This space forces an unusual experience on the body of the visitor, creates a strange atmosphere, and makes him or her think, and not just about space. It creates a kind of awareness of a more basic ability which is announced by the body. Obtaining an anonymous point of view. "I" and the "other" are reborn within the event.
Why Ryoanjj? Arakawa/Gins are attempting to "construct nostalgia" by artificial means. This is one reason the room is entitled Heart The original plan called for another famous temple. Horyujj, to be placed upside down in vertical cylindrical structure. As the visitor descended into Horyujj, like entering the womb, he or she would emerge on the outside of the building. The plan was changed to a sloping Ryoanjj, and executed in the present form. The room and stairway, cut off from the outside, suggest a return to the womb. The dry landscape rock garden of Ryoanjj has been substituted for the old temple building of Horyujj. It is still a well-known landmark which is famously "Japanese."
Arakawa/Gins's "nostalgia for Japan" might appear to modern Japanese as kitsch and be thought quite embarrassing. Still, Arakawa/Gins have persisted in using this subject matter since it is important to them to present nostalgia directly. They are completely straightforward in showing a kitschy or facile "return to old Japan," which might indicate a failure of nerve on the part of modern, civilized people. The subject is obviously something that everyone knows about, so we need to set aside any tendency to find amusement in someone else's lack of knowledge or trying to protect our own superior position. A Zen temple garden. A dry landscape. This is an example of the view that "the best things are the ones we are most used to seeing." Things like the rocks, grass, and moss in a famous temple garden.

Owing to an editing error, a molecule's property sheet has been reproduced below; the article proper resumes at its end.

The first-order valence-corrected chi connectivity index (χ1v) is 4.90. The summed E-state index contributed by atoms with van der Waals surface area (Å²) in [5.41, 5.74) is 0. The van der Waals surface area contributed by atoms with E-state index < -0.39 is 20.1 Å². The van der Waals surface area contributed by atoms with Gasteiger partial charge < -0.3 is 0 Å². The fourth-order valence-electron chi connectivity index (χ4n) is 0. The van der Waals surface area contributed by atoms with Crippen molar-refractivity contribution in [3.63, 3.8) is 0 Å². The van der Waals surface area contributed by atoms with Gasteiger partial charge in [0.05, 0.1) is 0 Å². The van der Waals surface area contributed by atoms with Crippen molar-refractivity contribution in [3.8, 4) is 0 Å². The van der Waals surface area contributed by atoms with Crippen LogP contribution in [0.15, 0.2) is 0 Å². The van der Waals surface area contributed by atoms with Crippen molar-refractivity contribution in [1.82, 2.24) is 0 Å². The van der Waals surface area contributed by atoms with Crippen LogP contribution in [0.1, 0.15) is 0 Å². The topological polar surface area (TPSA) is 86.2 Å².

This room in the Nagi Museum of Contemporary Art is a "semi-permanent" experimental exhibit which is the result of many years of experimentation by these artists. Many of their other projects remain unrealized while this one is actually being built. Their research continues unabated, in paintings, architectural models, computer graphics, discussions, publishing....
The small entrance room, the stairway, and the cylindrical room present an exercise in perception and physical experience. The balance between self-consciousness and perception of one's body is broken down, the "axis" shifts, consciousness leans out, is "doubled," and "something" emerges. This "something" existed in the perceptions of the newborn child. We have forgotten it in growing up. Our roots are found in what might be described as "insecurity," "faith," or "heart." It might be called "nostalgia," a certain "atmosphere." The artists speak of artificially creating "instant nostalgia." It is artificially constructed, using something "given," breaking through the logjam of words found in modern thought. They conduct experiments which deal more with the possibilities of physical structures and the human body than of words. It is up to the viewer to determine what is made to happen or actually happens here, and what can be gained from it.
Extract from "THREE CONVERSATIONS" Koji Takahashi
(Curator, The National Museum of Modern Art, Tokyo)